6 Mar 2019

Michael Jackson's music dropped from major NZ radio stations

4:55 pm on 6 March 2019

Michael Jackson's music will be playing less frequently on New Zealand airwaves in the wake of new child sex abuse allegations.

Michael Jackson performing on the Singapore leg of his Dangerous Tour.

MediaWorks and NZME have dropped Michael Jackson's music from the playlists of radio stations they operate. Photo: AFP

MediaWorks, who operate radio stations including The Edge, The Rock, More FM and the Sound, has today confirmed that the late pop singer's music has been dropped from their playlists.

NZME, whose radio stations include ZM, the Hits, Hauraki and Coast, has also stopped playing his music.

It follows the overseas premiere of HBO documentary Leaving Neverland, which centres on two men who allege Jackson molested them as children.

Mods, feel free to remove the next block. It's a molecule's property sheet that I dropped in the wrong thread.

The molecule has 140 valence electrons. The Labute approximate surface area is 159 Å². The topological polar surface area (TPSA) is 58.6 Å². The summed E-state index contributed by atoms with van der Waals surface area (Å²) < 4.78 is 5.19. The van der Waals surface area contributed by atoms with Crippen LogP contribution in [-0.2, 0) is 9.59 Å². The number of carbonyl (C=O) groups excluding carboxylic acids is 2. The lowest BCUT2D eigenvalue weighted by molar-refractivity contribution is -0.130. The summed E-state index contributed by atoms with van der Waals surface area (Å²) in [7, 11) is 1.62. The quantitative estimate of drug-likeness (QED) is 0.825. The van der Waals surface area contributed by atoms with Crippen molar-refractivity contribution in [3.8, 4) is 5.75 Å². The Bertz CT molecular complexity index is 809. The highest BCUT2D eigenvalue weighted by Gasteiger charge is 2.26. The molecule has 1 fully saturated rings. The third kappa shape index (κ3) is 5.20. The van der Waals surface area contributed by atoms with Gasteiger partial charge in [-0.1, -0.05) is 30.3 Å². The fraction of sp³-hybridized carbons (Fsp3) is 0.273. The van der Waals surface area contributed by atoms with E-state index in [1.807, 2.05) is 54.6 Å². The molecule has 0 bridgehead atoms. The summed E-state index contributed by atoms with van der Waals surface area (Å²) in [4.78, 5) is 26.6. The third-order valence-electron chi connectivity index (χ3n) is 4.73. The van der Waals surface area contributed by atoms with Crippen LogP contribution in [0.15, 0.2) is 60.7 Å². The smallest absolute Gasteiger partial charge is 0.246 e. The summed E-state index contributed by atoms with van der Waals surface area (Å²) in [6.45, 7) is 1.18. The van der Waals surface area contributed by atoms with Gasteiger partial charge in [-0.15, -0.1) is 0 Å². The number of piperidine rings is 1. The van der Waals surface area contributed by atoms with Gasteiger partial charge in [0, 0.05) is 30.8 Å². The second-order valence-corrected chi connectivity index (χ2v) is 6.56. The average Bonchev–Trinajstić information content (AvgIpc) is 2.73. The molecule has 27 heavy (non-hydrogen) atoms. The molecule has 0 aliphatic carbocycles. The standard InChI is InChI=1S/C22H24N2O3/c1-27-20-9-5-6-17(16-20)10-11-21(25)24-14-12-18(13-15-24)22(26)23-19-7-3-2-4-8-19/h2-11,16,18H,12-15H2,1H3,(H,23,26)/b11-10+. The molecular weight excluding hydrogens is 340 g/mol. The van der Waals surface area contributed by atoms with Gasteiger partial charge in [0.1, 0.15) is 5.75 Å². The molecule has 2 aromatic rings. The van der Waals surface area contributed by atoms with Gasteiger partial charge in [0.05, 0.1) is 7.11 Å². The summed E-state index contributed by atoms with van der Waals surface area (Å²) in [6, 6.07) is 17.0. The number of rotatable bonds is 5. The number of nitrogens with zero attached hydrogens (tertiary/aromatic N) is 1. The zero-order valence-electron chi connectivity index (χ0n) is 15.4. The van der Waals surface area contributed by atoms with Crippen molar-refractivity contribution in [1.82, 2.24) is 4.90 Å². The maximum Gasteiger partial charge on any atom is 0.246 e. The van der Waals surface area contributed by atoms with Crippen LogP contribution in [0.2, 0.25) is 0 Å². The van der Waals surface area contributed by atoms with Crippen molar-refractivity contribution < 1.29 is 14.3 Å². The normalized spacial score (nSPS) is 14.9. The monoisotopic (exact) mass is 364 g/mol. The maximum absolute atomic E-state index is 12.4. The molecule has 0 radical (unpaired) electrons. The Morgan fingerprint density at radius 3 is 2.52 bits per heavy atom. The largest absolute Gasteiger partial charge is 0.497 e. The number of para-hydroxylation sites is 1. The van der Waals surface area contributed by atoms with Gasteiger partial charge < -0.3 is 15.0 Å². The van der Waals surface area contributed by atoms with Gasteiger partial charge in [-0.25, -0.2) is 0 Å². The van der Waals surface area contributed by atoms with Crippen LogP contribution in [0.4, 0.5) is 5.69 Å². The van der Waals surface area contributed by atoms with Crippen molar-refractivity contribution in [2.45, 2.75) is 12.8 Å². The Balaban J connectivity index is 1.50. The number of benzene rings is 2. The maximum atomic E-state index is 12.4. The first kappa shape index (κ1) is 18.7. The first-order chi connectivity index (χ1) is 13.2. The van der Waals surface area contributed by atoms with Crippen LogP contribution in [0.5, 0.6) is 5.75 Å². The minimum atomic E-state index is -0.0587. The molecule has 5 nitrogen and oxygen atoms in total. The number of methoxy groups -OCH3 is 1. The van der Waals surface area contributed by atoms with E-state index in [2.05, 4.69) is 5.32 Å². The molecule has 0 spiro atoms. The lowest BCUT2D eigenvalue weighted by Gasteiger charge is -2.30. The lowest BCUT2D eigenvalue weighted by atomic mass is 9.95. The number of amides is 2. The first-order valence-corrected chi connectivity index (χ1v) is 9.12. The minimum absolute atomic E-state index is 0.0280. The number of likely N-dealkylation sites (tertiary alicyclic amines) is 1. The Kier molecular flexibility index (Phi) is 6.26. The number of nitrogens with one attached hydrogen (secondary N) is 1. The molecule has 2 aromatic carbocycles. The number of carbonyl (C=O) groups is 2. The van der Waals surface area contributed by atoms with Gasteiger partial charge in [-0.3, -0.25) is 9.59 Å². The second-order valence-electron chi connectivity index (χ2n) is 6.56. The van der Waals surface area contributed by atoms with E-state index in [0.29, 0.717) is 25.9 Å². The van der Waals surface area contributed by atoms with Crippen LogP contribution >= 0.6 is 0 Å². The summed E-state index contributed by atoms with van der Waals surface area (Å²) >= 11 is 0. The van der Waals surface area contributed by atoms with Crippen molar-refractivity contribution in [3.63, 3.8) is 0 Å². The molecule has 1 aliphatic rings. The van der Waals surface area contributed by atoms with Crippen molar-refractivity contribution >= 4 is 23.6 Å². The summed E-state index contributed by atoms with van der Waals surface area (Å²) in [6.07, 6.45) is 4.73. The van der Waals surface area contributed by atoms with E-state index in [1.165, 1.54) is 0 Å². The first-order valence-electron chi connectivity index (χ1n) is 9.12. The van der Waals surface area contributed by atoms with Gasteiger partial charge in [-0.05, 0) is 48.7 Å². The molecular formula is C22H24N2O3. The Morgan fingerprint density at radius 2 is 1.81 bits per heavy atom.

Jackson's music has been pulled from the BBC Radio 2 playlist in the UK, and from Canadian radio stations CKOI, Rythme and The Beatin.

In a statement, MediaWorks Group content director Leon Wratt said the decision for Michael Jackson not to feature on any stations' playlists, is "a reflection of our audiences and their preferences".

"It is our job to ensure our radio stations are playing the music and artists people want to hear," he said.

Mediaworks would not comment on when Jackson's music might return to airwaves, saying they "will be guided by their audience".

RNZ Music content director Willy Macalister said currently, RNZ National does not play Jackson's music as part of its regular music content.

He said RNZ National was a talk station not a music station, and RNZ applied editorial judgement to any music played on air.

"The only exception would be if it is being played as part of a news story or to provide colour around a commentary piece."

Leaving Neverland first aired at Sundance Film Festival in Utah in January and on cable-TV network HBO in the US on Sunday and Monday.

It will be shown in the UK today, on Channel 4, and in New Zealand this weekend on TVNZ.

The estate of Michael Jackson has sued HBO over the documentary, saying it violates a 1992 contract to air a Jackson concert and not to disparage the singer.